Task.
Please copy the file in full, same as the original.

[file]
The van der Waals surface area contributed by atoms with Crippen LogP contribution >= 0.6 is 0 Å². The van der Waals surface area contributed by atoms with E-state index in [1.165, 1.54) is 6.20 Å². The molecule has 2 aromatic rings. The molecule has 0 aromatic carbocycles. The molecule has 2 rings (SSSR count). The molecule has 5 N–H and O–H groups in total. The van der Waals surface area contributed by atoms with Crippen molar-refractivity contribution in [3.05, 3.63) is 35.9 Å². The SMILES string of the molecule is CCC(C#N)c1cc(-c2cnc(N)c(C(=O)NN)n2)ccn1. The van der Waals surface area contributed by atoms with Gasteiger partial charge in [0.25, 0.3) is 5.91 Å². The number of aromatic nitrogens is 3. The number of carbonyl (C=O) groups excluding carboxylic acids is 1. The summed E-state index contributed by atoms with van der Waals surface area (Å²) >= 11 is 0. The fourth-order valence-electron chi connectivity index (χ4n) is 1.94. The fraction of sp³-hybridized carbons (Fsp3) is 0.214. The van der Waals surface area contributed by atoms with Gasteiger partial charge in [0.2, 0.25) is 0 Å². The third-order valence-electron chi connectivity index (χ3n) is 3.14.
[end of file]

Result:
The van der Waals surface area contributed by atoms with Crippen LogP contribution >= 0.6 is 0 Å². The van der Waals surface area contributed by atoms with E-state index in [1.165, 1.54) is 6.20 Å². The molecule has 2 aromatic rings. The molecule has 0 aromatic carbocycles. The molecule has 2 rings (SSSR count). The molecule has 5 N–H and O–H groups in total. The van der Waals surface area contributed by atoms with Crippen molar-refractivity contribution in [3.05, 3.63) is 35.9 Å². The SMILES string of the molecule is CCC(C#N)c1cc(-c2cnc(N)c(C(=O)NN)n2)ccn1. The van der Waals surface area contributed by atoms with Gasteiger partial charge in [0.25, 0.3) is 5.91 Å². The number of aromatic nitrogens is 3. The number of carbonyl (C=O) groups excluding carboxylic acids is 1. The summed E-state index contributed by atoms with van der Waals surface area (Å²) >= 11 is 0. The fourth-order valence-electron chi connectivity index (χ4n) is 1.94. The fraction of sp³-hybridized carbons (Fsp3) is 0.214. The van der Waals surface area contributed by atoms with Gasteiger partial charge in [0.2, 0.25) is 0 Å². The third-order valence-electron chi connectivity index (χ3n) is 3.14.